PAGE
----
HSBC's new boss is to cut back in retail banking and may sell its U.S. credit card arm in a bid to cut $3.5 billion in costs and revive flagging profits.

Europe's biggest bank faces an urgent need for action as over two-fifths of its businesses are not delivering their cost of capital, Chief Executive Stuart Gulliver said.

Retreating from high street services in some countries and savings ranging from IT cuts to reducing paperwork would help trim costs as a share of revenue to 48-52 percent by 2013 from 61 percent in the first quarter.

Many banks, including HSBC, have seen this ratio rise sharply, partly through competition for staff in fast-growing Asian markets.

By comparison, rival Standard Chartered's cost/income ratio was 56 percent last year. But others have done more to keep costs below 50 percent, such as Spain's Santander, where it was 43 percent last year.

We clearly have a cost problem, Gulliver said in a presentation to explain his strategic overhaul on Wednesday.

We've added $3 billion in costs over the last few years with no revenue to show for it, said the 51-year-old CEO, who took the top job at the start of the year after a damaging boardroom struggle last year.

Gulliver said a lot of the savings will be reinvested in higher growth areas. He reckons he can get $4 billion a year in additional revenues from winning business from wealthy customers and an extra $1 billion from making commercial and investment banking work more closely together.

But improving revenues remains a challenge, investors said.

They're having to cut costs because they're operating in an environment where revenue growth will be hard to come by, said Brown Shipley fund manager John Smith, who has HSBC shares in his portfolio.

The extent of Gulliver's task was laid bare on Monday this week, when the bank's results showed a jump in costs dragging quarterly profits down some 14 percent.

Investors and analysts were unimpressed by the plan, and HSBC shares dipped 0.8 percent to 651 pence at 1150 GMT.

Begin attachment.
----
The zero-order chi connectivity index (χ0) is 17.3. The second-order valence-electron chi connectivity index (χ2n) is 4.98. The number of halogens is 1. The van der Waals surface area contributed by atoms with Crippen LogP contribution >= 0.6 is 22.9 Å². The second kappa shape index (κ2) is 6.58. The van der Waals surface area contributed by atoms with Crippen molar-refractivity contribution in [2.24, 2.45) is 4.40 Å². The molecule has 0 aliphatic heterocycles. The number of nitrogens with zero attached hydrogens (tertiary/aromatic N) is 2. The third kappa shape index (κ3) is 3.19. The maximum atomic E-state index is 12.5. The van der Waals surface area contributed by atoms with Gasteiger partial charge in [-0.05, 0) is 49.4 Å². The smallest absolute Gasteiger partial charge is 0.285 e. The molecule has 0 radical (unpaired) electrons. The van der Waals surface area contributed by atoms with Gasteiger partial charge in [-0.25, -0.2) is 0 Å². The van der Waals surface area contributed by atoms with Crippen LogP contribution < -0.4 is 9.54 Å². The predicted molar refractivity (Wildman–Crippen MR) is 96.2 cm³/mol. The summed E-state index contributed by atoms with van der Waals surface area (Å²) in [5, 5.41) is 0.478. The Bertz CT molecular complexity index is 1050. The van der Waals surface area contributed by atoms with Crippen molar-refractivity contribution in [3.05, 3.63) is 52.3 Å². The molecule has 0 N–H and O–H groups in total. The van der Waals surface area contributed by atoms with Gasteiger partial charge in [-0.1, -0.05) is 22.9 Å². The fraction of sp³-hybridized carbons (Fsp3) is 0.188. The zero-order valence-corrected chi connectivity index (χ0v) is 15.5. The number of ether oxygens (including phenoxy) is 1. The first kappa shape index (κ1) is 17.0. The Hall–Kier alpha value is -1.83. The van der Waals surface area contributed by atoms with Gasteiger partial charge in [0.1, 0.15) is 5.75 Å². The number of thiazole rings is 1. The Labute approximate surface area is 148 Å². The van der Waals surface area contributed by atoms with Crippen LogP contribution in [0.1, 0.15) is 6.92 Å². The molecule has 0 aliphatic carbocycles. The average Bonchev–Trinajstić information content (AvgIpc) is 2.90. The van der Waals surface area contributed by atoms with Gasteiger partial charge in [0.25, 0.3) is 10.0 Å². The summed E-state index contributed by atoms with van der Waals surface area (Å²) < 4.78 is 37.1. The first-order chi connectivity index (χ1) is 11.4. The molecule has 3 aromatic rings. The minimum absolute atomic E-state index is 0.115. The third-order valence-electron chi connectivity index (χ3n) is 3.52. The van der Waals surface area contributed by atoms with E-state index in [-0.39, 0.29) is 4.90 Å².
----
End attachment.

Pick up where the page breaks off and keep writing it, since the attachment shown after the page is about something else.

Half of...(the) things they should be doing anyway, Brown Shipley's Smith said.

What is radical for HSBC is just not that radical for outsiders looking in, said Simon Maughan, analyst at MF Global in London.

The retreat marks a big shift from HSBC's traditional strategy, which has been criticized as planting flags around the world with little consideration to profitability.

It spans 87 markets and has 95 million customers and 300,000 staff.

Things that previously would never have been considered, we're now going to kick the tires on, Gulliver told reporters. Historically we've tried to do everything, everywhere. We're not going to do that.

HSBC will focus its wealth management business on 18 of the most relevant economies, and limit retail banking to markets where it can achieve profitable scale.

In retail banking it will focus on core markets such as Hong Kong and Britain, high growth markets like Mexico, Singapore, Turkey and Brazil, and smaller countries where it has a strong position.

It will exit retail banking in Russia and review its 475 branches and credit card arm in the United States.

Gulliver insisted HSBC was not going to be a forced seller of its U.S. credit card business, which could free up as much as $25 billion of capital, Barclays Capital analysts estimate.

The cards business in not strategic to us. However, we have lots of capital and lots of liquidity so we're not a forced seller, but if we're going to be disciplined we need to look at this, he said.

The cards business is profitable, but the United States has been seen as a low-return area for the bank, following HSBC's disastrous purchase of the Household mortgage business there before the global financial crisis.

Cost savings will range from saving $300 million a year by simplifying its regional structure and saving $175 million by moving its IT operations to lower cost locations, to reducing paperwork to save $100 million.

He expects to be able to limit the impact of tougher regulations on its capital ratios to about 120 basis points through mitigating action. The bank had previously warned Basel III regulations could hurt capital by 250-300 basis points.

The bank will also target a dividend payout ratio of 40-60 percent.

Gulliver needs to act to lift return on equity to his 12-15 percent target, from 9.5 percent last year and around 5 percent in the previous two years. It could take two to three years to achieve that goal, he said.

About 42 percent of the bank's businesses are delivering a return below its 11 percent cost of capital. You can see why there is an urgency to get on with this, Gulliver said.

Some analysts saw the returns goal as disappointingly low.

They are sending a pretty damning message for achievable returns for banks in general on a worst-case interpretation of regulations. It's a negative message about what (returns) banks can generate, MF Global's Maughan said.

Gulliver dismissed speculation about HSBC's investments in businesses in China, saying holdings such as its 16 percent stake in insurer Ping An were not for sale.

(Additional reporting by Clare Jim and Denny Thomas in Hong Kong and Sudip Kar-Gupta in London; Writing by Alexander Smith; Editing by Lincoln Feast and Andrew Callus)